Society Magazine

Songs of '83 Special: "Sunday Bloody Sunday"

Posted on the 21 November 2023 by Russellarbenfox
Songs Special:

Forget Michael Jackson, forget Prince, forget David Bowie, forget Duran Duran, forget The Eurythmics, forget The Police--for many, many, many of my Gen X peers, there is only song of 1983--and only one performance of that song--that can really tell the pop music story of that year. That's this one, right here. It's not part of my memories of that year though, except perhaps retroactively. So, like with Modern English's "I Melt With You," a little off-Billboard charts explanation is necessary.

I grew up in Spokane, Washington--though future NCAA powerhouse Gonzaga University is located there, it's not a college town, and the radio that I listened to growing up was mainstream pop and rock. By 1983, for all the reasons I've laid out in previous posts, the cosmopolitan and technological and stylistic post-punk and post-disco and multi-racial changes that had been building for years in the clubs of UK and in a few select big cities in North America were finally overwhelming institutional resistance (such as on MTV) and getting onto Top 40 American radio--but that still left a huge artistic ferment that wasn't being heard or seen by your average teen-age radio-listener across America. 1983 also was the year that "underground" or "alternative" or "college" radio really began to be a major profit-making market in the U.S., with R.E.M. and Violent Femmes and more all releasing their first albums that year. And then there was U2's breakthrough album War. Their classic song, "Sunday Bloody Sunday," was released in the UK and elsewhere earlier during that same year, but all that was unknown to me.

Songs Special:
I have friends from Spokane around my age who insisted they knew about and were serious fans of U2 and this album, at the same time I was still listening to Thriller and Synchronicity. I grant that they must be telling the truth, but it's hard for me to know exactly how, since there's no way "Sunday Bloody Sunday" was getting much airplay in Spokane in 1983, given that it initially wasn't even released as a single in the U.S. (and War's lead single, "New Years Day," released in the UK and elsewhere in Europe earlier in the year, never even broken the top 50 on the American Billboard charts). But somehow or another, the power of this song--and specifically, the performance of the song which U2 gave at the Red Rocks Ampitheatre near Denver, Colorado on June 5, 1983--could not be contained. That absolutely electric performance--which reflected as well as any other recorded performance of theirs the crazy mix of messy messianic intensity and brilliantly clean sounds which characterized the first stage of U2's fame--was filmed and edited and released to the world, officially, on the concert film U2 Live at Red Rocks: Under a Blood Red Sky in 1984. Unofficially though, on November 21, 1983, 40 years ago today, the band released an 8-track live recording of their 1983 tour, using the same title. And to promote that album, the video from Red Rocks of "Sunday Bloody Sunday" was made available (even though the audio of the song synced to that video was actually one recorded in Germany in August of that year). And that video just blew up. I remember seeing it on Friday Night Videos, perhaps sometime late in 1983, but more likely early 1984. Anyway, I had no idea who U2 were, though I think I may have identified them with a band named on some pins that a friend of my older sister (a high school junior at the time--practically a real grown-up!) wore. But that may be just a reconstruction; in all likelihood, I probably just thought I was watching some crazy experimental live recording from some cool but totally marginal indie band. And I guess, in a sense, I was right. It was years before I put it all together with my other pop memories, and realized what I'd missed (or rather, misunderstood).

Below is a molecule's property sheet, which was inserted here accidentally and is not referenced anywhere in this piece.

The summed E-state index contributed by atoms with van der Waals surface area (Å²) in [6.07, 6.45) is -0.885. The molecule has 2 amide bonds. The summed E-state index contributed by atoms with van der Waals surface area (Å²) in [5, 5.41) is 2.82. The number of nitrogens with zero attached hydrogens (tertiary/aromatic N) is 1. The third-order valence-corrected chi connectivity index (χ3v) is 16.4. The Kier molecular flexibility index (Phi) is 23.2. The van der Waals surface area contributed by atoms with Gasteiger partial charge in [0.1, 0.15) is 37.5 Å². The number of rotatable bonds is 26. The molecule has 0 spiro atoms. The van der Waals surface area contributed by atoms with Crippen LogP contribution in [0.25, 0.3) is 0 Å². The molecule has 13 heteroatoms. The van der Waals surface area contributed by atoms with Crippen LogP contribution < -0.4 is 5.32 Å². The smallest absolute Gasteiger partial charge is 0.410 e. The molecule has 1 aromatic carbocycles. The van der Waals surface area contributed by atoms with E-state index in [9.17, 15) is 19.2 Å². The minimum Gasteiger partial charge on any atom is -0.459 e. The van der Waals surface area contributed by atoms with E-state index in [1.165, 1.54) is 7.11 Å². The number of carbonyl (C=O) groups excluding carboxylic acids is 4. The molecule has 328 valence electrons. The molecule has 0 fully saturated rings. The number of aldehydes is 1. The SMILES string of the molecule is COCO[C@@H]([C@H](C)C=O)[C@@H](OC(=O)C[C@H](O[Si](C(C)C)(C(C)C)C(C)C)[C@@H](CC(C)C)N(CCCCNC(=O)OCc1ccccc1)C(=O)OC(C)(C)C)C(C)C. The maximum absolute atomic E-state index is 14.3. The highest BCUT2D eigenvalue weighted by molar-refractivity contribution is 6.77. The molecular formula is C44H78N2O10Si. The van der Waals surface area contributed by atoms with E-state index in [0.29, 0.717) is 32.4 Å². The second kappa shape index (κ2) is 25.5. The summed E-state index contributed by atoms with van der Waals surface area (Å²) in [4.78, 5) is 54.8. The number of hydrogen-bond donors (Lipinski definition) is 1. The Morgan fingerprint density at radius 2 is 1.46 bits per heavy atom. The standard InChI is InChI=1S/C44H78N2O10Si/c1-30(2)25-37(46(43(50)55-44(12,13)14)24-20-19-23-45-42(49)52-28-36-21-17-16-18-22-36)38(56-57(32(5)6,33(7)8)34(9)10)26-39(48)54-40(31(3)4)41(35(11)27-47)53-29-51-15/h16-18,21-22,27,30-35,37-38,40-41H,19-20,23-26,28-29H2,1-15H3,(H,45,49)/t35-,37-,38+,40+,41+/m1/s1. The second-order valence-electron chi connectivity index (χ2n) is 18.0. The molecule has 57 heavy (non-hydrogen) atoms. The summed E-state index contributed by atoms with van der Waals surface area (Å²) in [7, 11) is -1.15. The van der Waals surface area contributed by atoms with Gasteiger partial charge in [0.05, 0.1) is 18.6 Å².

Oh well. As for the song itself, I don't know when "Sunday Bloody Sunday" finally got airplay on Top 40 radio stations. Maybe it never did! Maybe, instead, it went straight from being a college radio favorite to a classic rock station standard. A strange journey one of U2's most famous songs. But regardless, even though it really doesn't fit into what I remember coming out of my radio during 1983, I had to put it somewhere. So here it is everyone. Enjoy your Thanksgiving, and your own U2 memories; mine are, however retroactive, very good indeed.

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